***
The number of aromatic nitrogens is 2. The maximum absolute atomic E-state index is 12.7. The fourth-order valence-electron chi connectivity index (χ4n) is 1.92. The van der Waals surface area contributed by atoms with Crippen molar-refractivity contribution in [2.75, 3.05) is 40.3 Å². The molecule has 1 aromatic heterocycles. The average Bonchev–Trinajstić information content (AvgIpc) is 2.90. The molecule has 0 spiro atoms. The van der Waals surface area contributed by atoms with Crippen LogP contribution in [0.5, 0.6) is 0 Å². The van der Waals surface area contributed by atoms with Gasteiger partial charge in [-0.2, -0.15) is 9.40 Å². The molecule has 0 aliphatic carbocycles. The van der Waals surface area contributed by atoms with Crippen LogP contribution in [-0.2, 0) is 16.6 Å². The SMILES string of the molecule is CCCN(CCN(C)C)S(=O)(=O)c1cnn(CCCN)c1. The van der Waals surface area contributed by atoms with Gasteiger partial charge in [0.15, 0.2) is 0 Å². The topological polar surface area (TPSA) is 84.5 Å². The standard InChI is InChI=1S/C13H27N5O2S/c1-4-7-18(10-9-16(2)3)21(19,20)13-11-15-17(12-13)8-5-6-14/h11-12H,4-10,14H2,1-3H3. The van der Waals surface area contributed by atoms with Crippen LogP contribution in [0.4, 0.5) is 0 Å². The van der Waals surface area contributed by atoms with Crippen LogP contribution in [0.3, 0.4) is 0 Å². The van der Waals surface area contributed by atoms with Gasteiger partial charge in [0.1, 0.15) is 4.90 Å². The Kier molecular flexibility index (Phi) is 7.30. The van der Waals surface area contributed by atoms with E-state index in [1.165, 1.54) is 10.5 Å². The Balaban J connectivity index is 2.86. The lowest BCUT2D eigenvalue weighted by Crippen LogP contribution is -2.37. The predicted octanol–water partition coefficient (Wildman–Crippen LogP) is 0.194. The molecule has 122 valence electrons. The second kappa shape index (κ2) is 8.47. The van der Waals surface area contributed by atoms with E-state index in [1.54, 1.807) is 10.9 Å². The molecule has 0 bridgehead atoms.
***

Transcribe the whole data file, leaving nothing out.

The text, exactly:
The number of aromatic nitrogens is 2. The maximum absolute atomic E-state index is 12.7. The fourth-order valence-electron chi connectivity index (χ4n) is 1.92. The van der Waals surface area contributed by atoms with Crippen molar-refractivity contribution in [2.75, 3.05) is 40.3 Å². The molecule has 1 aromatic heterocycles. The average Bonchev–Trinajstić information content (AvgIpc) is 2.90. The molecule has 0 spiro atoms. The van der Waals surface area contributed by atoms with Crippen LogP contribution in [0.5, 0.6) is 0 Å². The van der Waals surface area contributed by atoms with Gasteiger partial charge in [-0.2, -0.15) is 9.40 Å². The molecule has 0 aliphatic carbocycles. The van der Waals surface area contributed by atoms with Crippen LogP contribution in [-0.2, 0) is 16.6 Å². The SMILES string of the molecule is CCCN(CCN(C)C)S(=O)(=O)c1cnn(CCCN)c1. The van der Waals surface area contributed by atoms with Gasteiger partial charge in [0.15, 0.2) is 0 Å². The topological polar surface area (TPSA) is 84.5 Å². The standard InChI is InChI=1S/C13H27N5O2S/c1-4-7-18(10-9-16(2)3)21(19,20)13-11-15-17(12-13)8-5-6-14/h11-12H,4-10,14H2,1-3H3. The van der Waals surface area contributed by atoms with Crippen LogP contribution in [0.4, 0.5) is 0 Å². The van der Waals surface area contributed by atoms with Crippen LogP contribution in [0.3, 0.4) is 0 Å². The van der Waals surface area contributed by atoms with Gasteiger partial charge in [0.1, 0.15) is 4.90 Å². The Kier molecular flexibility index (Phi) is 7.30. The van der Waals surface area contributed by atoms with E-state index in [1.165, 1.54) is 10.5 Å². The Balaban J connectivity index is 2.86. The lowest BCUT2D eigenvalue weighted by Crippen LogP contribution is -2.37. The predicted octanol–water partition coefficient (Wildman–Crippen LogP) is 0.194. The molecule has 122 valence electrons. The second kappa shape index (κ2) is 8.47. The van der Waals surface area contributed by atoms with E-state index in [1.54, 1.807) is 10.9 Å². The molecule has 0 bridgehead atoms.